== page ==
That political apathy hasn’t been helped by atheist and humanist leaders’ failures in the aughts and early 2010s. Some were hoping to build strategic alliances with religiously moderate voters and religious minorities, such as Muslims and Jews, over central issues such as religious freedom.
In that period, American atheism and humanism were popularly linked to Sam Harris, Richard Dawkins, and the other so-called Four Horsemen of New Atheism. Their hyper-intellectualism and brash anti-religious polemics left an unpleasant taste in the mouths of many non-believers and moderate believers. It became difficult to disrupt the longstanding image of atheists as angry white men in their 50s.
While these failures have crippled the movement’s political power, much of that has begun to change in recent years. Many of the old guard atheist leaders have faded from the mainstream spotlight—some in disgrace, like American Atheists’ firebrand former president David Silverman, after facing #MeToo-era sexual misconduct allegations. Their downfall heralded a broader split between right-wing reactionary atheist circles and atheist organizations explicitly committed to social justice issues. Recently, more atheist and humanist groups have moved away from anti-religion evangelism.
“They’re not doing the work to convert you out of your religion to become an atheist, because even they kind of acknowledge that, ‘well, we wouldn’t win anything if you’re an atheist,’” Mehta said. Instead, they’re shifting their focus to organize around issues that matter to their membership: church-state separation, reproductive rights, racial equity. They’re also increasingly working to engage people of color, women and LGBTQ people in their efforts, working with racial and ethnic affinity groups such as Black Nonbelievers, which runs an annual Women of Color Beyond Belief conference, and the Latinx Humanist Alliance to do so.
Since 2017, California Democratic Rep. Jared Huffman has publicly begun identifying as a humanist agnostic (his religion is listed as “other,” according to Pew Research Center). In 2018, Huffman founded the Congressional Freethought Caucus with the aim of upholding the church-state separation and advance policy rooted in reason and science. It now has 16 members, all Democrats.
Mehta said, “I know they don’t have power. But the idea that you could openly say, ‘Yeah, I’m part of the Freethought Caucus, we represent the interests of atheists’—that is unheard of, that’s insane and amazing.”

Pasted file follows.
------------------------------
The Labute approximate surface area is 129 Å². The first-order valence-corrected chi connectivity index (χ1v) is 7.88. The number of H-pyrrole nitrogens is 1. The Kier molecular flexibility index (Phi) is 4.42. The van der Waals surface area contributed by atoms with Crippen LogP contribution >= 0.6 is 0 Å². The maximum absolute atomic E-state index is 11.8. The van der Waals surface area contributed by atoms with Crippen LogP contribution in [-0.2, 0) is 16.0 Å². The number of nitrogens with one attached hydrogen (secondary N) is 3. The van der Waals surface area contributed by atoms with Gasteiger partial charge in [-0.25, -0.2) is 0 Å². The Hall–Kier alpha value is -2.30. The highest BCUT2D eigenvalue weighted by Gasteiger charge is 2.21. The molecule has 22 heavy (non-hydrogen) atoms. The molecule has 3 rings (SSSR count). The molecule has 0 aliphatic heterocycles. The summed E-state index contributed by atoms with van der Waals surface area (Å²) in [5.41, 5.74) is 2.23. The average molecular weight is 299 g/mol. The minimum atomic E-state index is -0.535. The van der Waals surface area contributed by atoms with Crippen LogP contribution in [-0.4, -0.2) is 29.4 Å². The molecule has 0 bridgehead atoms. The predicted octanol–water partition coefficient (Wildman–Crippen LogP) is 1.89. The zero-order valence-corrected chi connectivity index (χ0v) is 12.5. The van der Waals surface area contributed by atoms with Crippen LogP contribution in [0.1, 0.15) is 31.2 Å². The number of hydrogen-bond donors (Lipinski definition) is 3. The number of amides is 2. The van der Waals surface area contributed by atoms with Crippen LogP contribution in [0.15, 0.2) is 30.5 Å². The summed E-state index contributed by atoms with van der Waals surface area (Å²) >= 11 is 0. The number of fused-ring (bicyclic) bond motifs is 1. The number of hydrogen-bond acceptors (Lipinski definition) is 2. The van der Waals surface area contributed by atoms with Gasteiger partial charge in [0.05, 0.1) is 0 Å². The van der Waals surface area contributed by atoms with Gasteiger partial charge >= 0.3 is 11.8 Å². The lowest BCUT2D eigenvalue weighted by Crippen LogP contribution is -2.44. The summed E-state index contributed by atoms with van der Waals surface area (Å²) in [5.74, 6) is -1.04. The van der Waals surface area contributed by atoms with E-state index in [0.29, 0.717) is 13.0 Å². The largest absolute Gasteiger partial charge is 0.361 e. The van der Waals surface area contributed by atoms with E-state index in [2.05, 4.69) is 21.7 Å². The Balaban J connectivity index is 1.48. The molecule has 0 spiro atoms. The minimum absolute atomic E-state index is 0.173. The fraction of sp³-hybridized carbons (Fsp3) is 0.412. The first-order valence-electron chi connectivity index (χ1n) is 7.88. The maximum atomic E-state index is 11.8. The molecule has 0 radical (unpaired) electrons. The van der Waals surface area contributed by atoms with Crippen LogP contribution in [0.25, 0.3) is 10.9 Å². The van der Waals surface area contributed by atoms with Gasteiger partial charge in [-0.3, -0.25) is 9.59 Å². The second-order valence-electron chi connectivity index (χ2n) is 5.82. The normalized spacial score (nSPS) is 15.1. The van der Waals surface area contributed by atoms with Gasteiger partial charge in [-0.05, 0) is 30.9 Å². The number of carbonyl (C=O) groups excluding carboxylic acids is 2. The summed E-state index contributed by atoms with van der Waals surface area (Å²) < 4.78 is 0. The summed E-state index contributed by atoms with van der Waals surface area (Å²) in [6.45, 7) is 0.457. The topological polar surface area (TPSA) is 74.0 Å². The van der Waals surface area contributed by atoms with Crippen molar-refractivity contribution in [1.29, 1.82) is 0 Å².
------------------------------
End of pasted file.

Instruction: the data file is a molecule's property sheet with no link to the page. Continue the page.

The same phenomenon is playing out in state and local politics. Take Arizona, long a bastion of deeply Republican politics intertwined with conservative Christian culture. In the early 2010s, atheist activists in the state began laying the groundwork for a movement of political representation and engagement for atheists and the religiously unaffiliated.
Nine years ago, Democratic State Rep. Juan Mendez ignited a furor in the Arizona House of Representatives when he delivered the daily invocation without any mention of God. “This is a room in which there are many challenging debates, many moments of tension, of ideological division, of frustration,” Mendez said during the House meeting on May 21, 2013. “As my secular humanist tradition stresses, by the very fact of being human, we have much more in common than we have differences.”
Rather than asking them to bow their heads, Mendez asked his colleagues to look around at one another. Rather than citing Scripture, Mendez quoted agnostic astrophysicist Carl Sagan. Rather than calling for divine assistance in their proceedings, he called upon his fellow lawmakers to root their policymaking “in gratitude and in love, in reason and in compassion,” values “relevant to all Arizonans regardless of religious belief or nonbelief.”
A few years before, the Secular Coalition of Arizona had become the country’s first organization with a full-time lobbyist advocating for the state’s non-theists. Arizona humanist James Woods’s 2014 campaign as the only openly atheist candidate running for Congress in the country, though unsuccessful, made national headlines. And in 2012 the state voted Democrat Kyrsten Sinema into Congress, where she became the first member to list her religion as “none.”